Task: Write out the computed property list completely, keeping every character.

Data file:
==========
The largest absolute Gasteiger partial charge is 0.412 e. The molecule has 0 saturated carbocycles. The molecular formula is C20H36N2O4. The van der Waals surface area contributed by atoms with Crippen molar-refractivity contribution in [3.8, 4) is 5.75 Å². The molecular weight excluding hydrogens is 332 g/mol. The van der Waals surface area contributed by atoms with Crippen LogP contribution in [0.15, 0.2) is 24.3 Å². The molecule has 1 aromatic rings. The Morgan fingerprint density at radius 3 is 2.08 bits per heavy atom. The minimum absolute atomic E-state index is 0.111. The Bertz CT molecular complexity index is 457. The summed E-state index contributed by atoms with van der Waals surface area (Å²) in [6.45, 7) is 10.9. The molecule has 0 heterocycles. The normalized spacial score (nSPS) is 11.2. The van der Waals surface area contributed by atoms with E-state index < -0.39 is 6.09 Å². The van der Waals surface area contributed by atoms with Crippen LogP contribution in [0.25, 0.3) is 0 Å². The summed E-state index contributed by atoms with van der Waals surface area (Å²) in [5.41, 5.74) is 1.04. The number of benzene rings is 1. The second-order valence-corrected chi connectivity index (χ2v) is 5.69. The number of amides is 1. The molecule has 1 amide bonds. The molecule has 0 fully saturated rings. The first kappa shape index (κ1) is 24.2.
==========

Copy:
The largest absolute Gasteiger partial charge is 0.412 e. The molecule has 0 saturated carbocycles. The molecular formula is C20H36N2O4. The van der Waals surface area contributed by atoms with Crippen molar-refractivity contribution in [3.8, 4) is 5.75 Å². The molecular weight excluding hydrogens is 332 g/mol. The van der Waals surface area contributed by atoms with Crippen LogP contribution in [0.15, 0.2) is 24.3 Å². The molecule has 1 aromatic rings. The Morgan fingerprint density at radius 3 is 2.08 bits per heavy atom. The minimum absolute atomic E-state index is 0.111. The Bertz CT molecular complexity index is 457. The summed E-state index contributed by atoms with van der Waals surface area (Å²) in [6.45, 7) is 10.9. The molecule has 0 heterocycles. The normalized spacial score (nSPS) is 11.2. The van der Waals surface area contributed by atoms with E-state index < -0.39 is 6.09 Å². The van der Waals surface area contributed by atoms with Crippen LogP contribution in [0.25, 0.3) is 0 Å². The summed E-state index contributed by atoms with van der Waals surface area (Å²) in [5.41, 5.74) is 1.04. The number of benzene rings is 1. The second-order valence-corrected chi connectivity index (χ2v) is 5.69. The number of amides is 1. The molecule has 1 amide bonds. The molecule has 0 fully saturated rings. The first kappa shape index (κ1) is 24.2.